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ISSUE 116 VOL 18 PUBLISHED 5/2/2003

Culturally 'Speaking'

By Jared Wall
Contributing Writer


Friday, May 2, 2003

It is hard to experience half of the world’s culture in one night, but it was proven to be possible last Wednesday at 7:00 p.m. in the Pause. The world-music band “Speaking In Tongues” brought together four incredible musicians from Africa, Mexico, China and even a Minnesota native.

Sowah Mensah, a multi-instrumentalist composer, and Marc Anderson, an extraordinary percussionist, gave an unforgettable percussive performance as they combined a souped-up American drum set with West African bongo drums. One would never think that such a euphonic blend could come from drums with such different tones and characteristics, but the duets between Mensah and Anderson were magnificent. The fast beats and rhythmic melodies seemed to mimic the heartbeats of the concert-goers.

Gao Hong, another member of the group, is a world-class and world-renowned pipa (pronounced “pea-pah”) player from China. Her movements on Wednesday were beyond graceful, and her energy and charisma were blatant. She was able to manipulate her four-stringed pipa, a 2000-year-old Chinese instrument, to imitate rainfall and the Chinese language.

The combination of rolls, slaps, pizzicato, and harmonic noises that Hong produced can be more adequately described as poetry in motion rather than music.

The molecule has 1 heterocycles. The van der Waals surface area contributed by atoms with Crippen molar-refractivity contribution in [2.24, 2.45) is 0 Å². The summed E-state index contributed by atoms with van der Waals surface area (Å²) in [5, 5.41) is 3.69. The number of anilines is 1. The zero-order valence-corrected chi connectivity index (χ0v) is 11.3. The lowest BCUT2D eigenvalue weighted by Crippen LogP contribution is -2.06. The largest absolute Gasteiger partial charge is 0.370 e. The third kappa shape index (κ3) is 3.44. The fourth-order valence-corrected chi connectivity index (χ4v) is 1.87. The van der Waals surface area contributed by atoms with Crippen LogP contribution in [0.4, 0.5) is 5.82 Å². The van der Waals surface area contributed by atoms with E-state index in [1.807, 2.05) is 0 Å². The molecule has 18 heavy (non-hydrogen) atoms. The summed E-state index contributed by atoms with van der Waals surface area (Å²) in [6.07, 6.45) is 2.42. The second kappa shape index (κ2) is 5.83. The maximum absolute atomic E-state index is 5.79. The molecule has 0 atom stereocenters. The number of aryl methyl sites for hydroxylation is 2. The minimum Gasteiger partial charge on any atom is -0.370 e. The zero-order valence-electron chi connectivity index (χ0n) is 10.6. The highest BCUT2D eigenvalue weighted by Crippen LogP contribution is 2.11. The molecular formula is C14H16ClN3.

Hong’s pipa is a multifaceted instrument capable of slow love ballads, intricate classical pieces, and rock-and-roll progressions.

Enrique Toussaint, an amazing jazz bassist from Mexico City, rounded out the ensemble. Enrique played the electrical bass with fantastic dexterity and slapped the bass with sheer enthusiasm. Toussaint is a renowned bassist who has played in many groups and produced many CDs.

Mensah is a native of Ghana, and has performed extensively in the United States and Latin America. He is a professor at Macalester College and the University of St. Thomas in St. Paul, Minn., and is currently at work on his second solo album, as well as on a composition for a full orchestra.

Anderson is a born and raised Minnesotan from Austin, Minn., and has performed extensively in North America and Europe. He is a music educator in the Twin Cities, and is also at work on his second solo album.

“Speaking In Tongues” put on a memorable show. The cultural music that the band brought together is not usually compatible with ensemble pieces, as any musician could tell you, yet the group blended their unique heritages and talents in a mosaic of musical aptitude that was brilliant and beautiful.





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